Considering law school? Here are some pointers and suggestions to help you decide if a law degree is right for you.
The effects of the recession are still lingering in the legal industry, but many partners at large law firms agree that the market has nearly stabilized. Intellectual property and energy law continue to be lucrative — and competitive — specialities. Most law schools also offer dual degrees, such as J.D./MBA and J.D./MA degrees in a variety of fields, which give students greater interdisciplinary expertise that may be a benefit in the workforce.
[Find out what a dual J.D./MBA can add to your education.]
If you are set on a career in public interest law, don't let finances stop you. Many schools offer debt repayment options to students who work in the public sector, if their salaries are low enough.
Low Income Protection Plans (LIPP) and Loan Repayment Assistance Programs (LRAP) at schools help students who work in the government and at nonprofits pay back their student loans through loan forgiveness, lower interest rates or postponed payment plans.
Students with good credit can also fund their entire law education with a mixture of Stafford loans and Grad PLUS loans — both of which are government-run borrowing programs. Better yet, to keep your repayment plan affordable, the government will now tie it to your income, if it's low enough. If you're still working in the public or nonprofit sector after 10 years and you've stayed on top of your payments, the rest of your debt can be wiped clean.
[Read more about paying for law school.]
Study hard: High LSAT scores and GPAs continue to set top students apart in the admissions process, especially at the most highly selective schools.
Apply early: Most law schools practice rolling admissions, which means that the earlier you apply, the more openings there are likely to be. Also, try to apply well before scholarship deadlines, even if you don't think you have a shot. Many schools don't ask for any supplemental materials when awarding scholarships, so as long as you apply on time, you'll be considered.
[Check out the Best Law Schools rankings.]
Application mistakes are common but avoidable. Make sure you don't submit a law school application with one of these 10 common mistakes.
Blog watch: Many law school admissions offices have blogs where they offer up-to-date information about the school and pointers for applicants. Scout the blogs for insights when crafting your personal statement to increase your chances of being accepted to a particular program.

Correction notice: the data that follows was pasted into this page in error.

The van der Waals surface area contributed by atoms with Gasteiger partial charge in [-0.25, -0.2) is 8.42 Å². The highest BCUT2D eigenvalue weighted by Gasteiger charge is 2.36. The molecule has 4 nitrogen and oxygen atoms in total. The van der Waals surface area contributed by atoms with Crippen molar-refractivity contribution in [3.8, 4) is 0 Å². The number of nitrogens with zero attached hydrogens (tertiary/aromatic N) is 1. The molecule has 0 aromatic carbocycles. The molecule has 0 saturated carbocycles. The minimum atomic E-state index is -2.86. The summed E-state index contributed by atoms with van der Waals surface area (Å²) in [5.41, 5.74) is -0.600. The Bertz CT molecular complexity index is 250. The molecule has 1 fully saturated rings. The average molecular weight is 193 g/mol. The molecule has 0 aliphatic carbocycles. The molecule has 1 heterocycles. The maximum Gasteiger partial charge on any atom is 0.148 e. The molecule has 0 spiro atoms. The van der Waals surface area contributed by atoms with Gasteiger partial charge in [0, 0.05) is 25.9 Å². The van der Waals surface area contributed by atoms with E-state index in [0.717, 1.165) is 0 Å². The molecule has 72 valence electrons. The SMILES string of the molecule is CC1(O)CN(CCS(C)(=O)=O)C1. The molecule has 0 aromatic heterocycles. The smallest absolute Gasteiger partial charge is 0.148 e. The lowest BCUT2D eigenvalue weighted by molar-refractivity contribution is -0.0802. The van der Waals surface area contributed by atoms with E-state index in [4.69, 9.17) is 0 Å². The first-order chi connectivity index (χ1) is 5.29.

[Explore the U.S. News Applying to Law School guide.]
• The number of LSATs administered decreased from the previous year. In the 2011-2012 school year, 129,419 tests were administered, a drop from the 154,418 tests that were administered in 2010-2011.
• First-year associates at large private law firms can expect to make $160,000 in metropolitan markets including New York, Chicago and Washington, according to the Association for Legal Career Professionals, known as NALP, in its 2011 Associate Salary Survey.
• In 2011, some metropolitan areas saw increases in median salaries: In Atlanta, the median salary jumped from $125,000 in 2010 to $130,000 in 2011. The median salary at Chicago firms with 251 to 700 lawyers increased from $130,000 to $137,000 in 2011, and the median salaries at firms of the same size in Washington and New York climbed to $160,000 in 2011, according to NALP.
• In other markets, such as Boston and San Francisco, NALP shows that the median salary remained unchanged from 2010, at $145,000.
• At firms with two to 25 lawyers, median salaries range from $70,750 to $125,000 in 2012, according to NALP. The median salary that same year was $125,000 at firms with 251 to 500 attorneys.
• In the public interest field, the median pay for first-year attorneys in an issue-driven public interest organization is $45,000, according to the NALP's most recent study — the NALP 2012 "Public Sector and Public Interest Attorney Salary Report." For public defenders, the median entry-level salary is $50,500.
Corrected 03/28/13: A previous version of this article misstated the year in which the median salary for Chicago firms increased.